Alun Cairns: The public’s ability to access a wide range of news, views and information is central to the health of our democracy and society.
Welsh media companies need to keep adapting to the revolution in how people consume news and entertainment so the public stays informed in an era of “bewildering” choice, the Wales Office Minister said today (October 13th).
While regional print titles have suffered tough times and TV ratings are under pressure, Alun Cairns said media companies are trying to ensure that digital can make up the deficit. Well-established names and new entrants are offering services via smart phone, laptop and social media.
Mr Cairns is speaking as MPs today discuss media plurality - the choice of news and current services available - in a Westminster Hall debate. Mr Cairns warns that as Wales continues to undergo major changes to how it is governed, it is more important than ever that the media hold public bodies to account with robust scrutiny.
The Wales Office Minister said:
The public’s ability to access a wide range of news, views and information is central to the health of our democracy and society.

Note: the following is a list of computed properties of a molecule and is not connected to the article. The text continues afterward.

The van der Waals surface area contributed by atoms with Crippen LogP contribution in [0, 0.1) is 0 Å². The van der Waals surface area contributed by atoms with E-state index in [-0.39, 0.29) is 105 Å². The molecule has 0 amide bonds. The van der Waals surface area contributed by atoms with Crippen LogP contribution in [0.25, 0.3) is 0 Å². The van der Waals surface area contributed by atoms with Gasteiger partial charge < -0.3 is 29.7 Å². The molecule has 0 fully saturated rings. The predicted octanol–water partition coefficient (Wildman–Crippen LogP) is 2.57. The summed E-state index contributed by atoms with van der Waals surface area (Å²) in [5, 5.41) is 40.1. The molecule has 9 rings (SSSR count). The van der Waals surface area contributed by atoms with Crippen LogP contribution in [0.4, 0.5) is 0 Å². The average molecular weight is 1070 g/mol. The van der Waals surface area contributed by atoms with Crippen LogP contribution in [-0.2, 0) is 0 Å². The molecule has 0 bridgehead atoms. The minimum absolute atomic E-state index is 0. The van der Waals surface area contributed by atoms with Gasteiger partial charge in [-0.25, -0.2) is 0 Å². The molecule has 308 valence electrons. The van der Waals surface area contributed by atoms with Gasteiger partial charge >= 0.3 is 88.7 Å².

The way people read and digest news is changing rapidly. Some people now prefer to get news updates on their phone rather than sitting down to a teatime television news bulletin.
Media companies are responding to the change in consumer habits by adapting what they do online. It’s vitally important we see this continue.
Mr Cairns also said Welsh viewers and listeners are well served by Welsh language services. Commercial radio is also being supplemented by an expanding network of small local stations.
In Wales, this means the viewer, reader and listener truly has a choice and range of voices to tune into.
The Wales Office Minister also praised the role of more than 50 television and animation companies for generating around a billion pounds a year for the Welsh economy. These companies also contribute to employment in Wales – with over 50,000 people employed in the creative industries in 2014 and 80,000 in the wider creative economy.